View Full Version : Transforming the U.S. Army Officer Corps

11-07-03, 05:38 AM

Transforming the U.S. Army Officer Corps

First of Two Parts

By Donald E. Vandergriff

Many of the reforms Army Chief of Staff Gen. Peter J. Schoomaker is currently pushing on his service merit our applause.

One of my favorites is the new program, “Every soldier a rifleman first.” Other reforms include the transformation of the personnel system from individual to unit manning in which officers and enlisted personnel will stay together through a three-year cycle. Such moves also mean many second- and third-order effects on Army culture.

One as-yet unanswered question is: Should this “every soldier a rifleman first” concept also apply to the officer culture? As one who has studied military personnel issues for many years, I believe that it should, and have outlined a way in which the Army can successfully carry this out.

I call it, “Every officer an enlisted soldier first.”

One of the questions I frequently hear is how will unit manning impact the Army’s officer culture. A better way to phrase this is, “Will the Army officer culture destroy unit manning before it has a chance to succeed?” There is evidence that without a radical transformation of how we select and train Army officers, unit manning and other essential reforms may be doomed to failure.

Studies on the Army’s unsuccessful unit manning program of the 1980s called Cohesion, Readiness and Training (COHORT) found that units in the program evolved much faster than units still utilizing the Individual Replacement System (IRS). Studies also found that the constant rotation of officers and senior noncommissioned officers was an impediment to COHORT units reaching their full potential.

In the past, as well as today, many Army senior leaders and personnel managers believe it more important to sustain Progressive-era personnel policies that focus on the individual than to keep the same leaders throughout the life cycle of a unit. The Army’s entrenched personnel bureaucrats – then and now – see individual career progression as more important than unit readiness. This has even occurred in Iraq this year as commanders at all levels were initially being rotated out as the troops stayed in the fight, seriously hurting morale. Fortunately, Gen. Schoomaker has ordered this Vietnam-era failed practice stopped.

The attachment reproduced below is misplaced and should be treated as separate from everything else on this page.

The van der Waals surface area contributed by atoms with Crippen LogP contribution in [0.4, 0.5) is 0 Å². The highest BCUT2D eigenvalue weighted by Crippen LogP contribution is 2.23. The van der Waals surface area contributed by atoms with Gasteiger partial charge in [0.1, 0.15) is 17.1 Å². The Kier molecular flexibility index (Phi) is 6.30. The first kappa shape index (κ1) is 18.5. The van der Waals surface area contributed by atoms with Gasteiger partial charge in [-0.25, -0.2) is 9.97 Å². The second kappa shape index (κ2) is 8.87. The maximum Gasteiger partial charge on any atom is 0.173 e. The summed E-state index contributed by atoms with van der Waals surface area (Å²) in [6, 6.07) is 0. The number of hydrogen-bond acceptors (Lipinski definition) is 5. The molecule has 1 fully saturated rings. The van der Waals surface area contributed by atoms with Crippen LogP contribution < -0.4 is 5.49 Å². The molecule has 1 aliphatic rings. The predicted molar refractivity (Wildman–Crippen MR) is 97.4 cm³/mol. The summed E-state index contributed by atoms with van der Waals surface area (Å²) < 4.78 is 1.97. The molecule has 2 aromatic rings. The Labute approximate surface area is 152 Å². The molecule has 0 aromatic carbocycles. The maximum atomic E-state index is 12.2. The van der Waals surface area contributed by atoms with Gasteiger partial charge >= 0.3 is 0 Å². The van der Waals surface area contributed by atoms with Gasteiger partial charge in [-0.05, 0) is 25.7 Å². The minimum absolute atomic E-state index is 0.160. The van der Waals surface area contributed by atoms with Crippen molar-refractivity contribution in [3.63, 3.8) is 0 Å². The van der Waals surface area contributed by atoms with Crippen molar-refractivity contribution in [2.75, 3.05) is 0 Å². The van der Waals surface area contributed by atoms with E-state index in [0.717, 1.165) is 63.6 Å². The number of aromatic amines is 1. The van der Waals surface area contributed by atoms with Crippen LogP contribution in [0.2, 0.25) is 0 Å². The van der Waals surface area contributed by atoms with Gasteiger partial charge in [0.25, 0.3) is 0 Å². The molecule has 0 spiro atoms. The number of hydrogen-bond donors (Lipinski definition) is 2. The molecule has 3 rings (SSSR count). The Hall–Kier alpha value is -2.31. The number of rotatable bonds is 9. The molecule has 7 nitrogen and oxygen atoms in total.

Dr. Faris Kirkland, a principal researcher into the COHORT experiment, found that few leaders sent to COHORT units knew how to foster “the development of vertical cohesion [between leaders, NCOs and the troops] and its resulting dramatic improvement in mission-related performance.” Kirkland also discovered that the Army’s system for producing commissioned officers – West Point or ROTC, along with the officer basic course and any follow-on schools – created officers who could not keep pace with the challenges that they confronted when assigned to units in the COHORT program.

As these units mastered tasks that IRS-filled units could not master more than once with the same people, the COHORT units kept asking their leaders for more, and those leaders, brought up under the old system, could not produce. Officers grown under the old industrial “make-or-break” promotion system failed to understand the training challenges that COHORT units presented. From captains commanding COHORT companies to colonels commanding brigades with COHORT battalions, these unprepared leaders could not appreciate what they had, and could not create a mission order in that new command climate designed to fully leverage the full combat potential of their units.

In my 2002 book, “The Path to Victory: America’s Army and the Revolution in Human Affairs,” one of the most controversial proposals for reform was that every commissioned officer should first serve in the enlisted ranks. The goal is that officers would then possess the range and depth of experience to deal with the complex leadership challenges inherent in units organized under the Unit Manning Initiative. Future lieutenants in the future would arrive at their units as both experienced soldiers and well-trained leaders.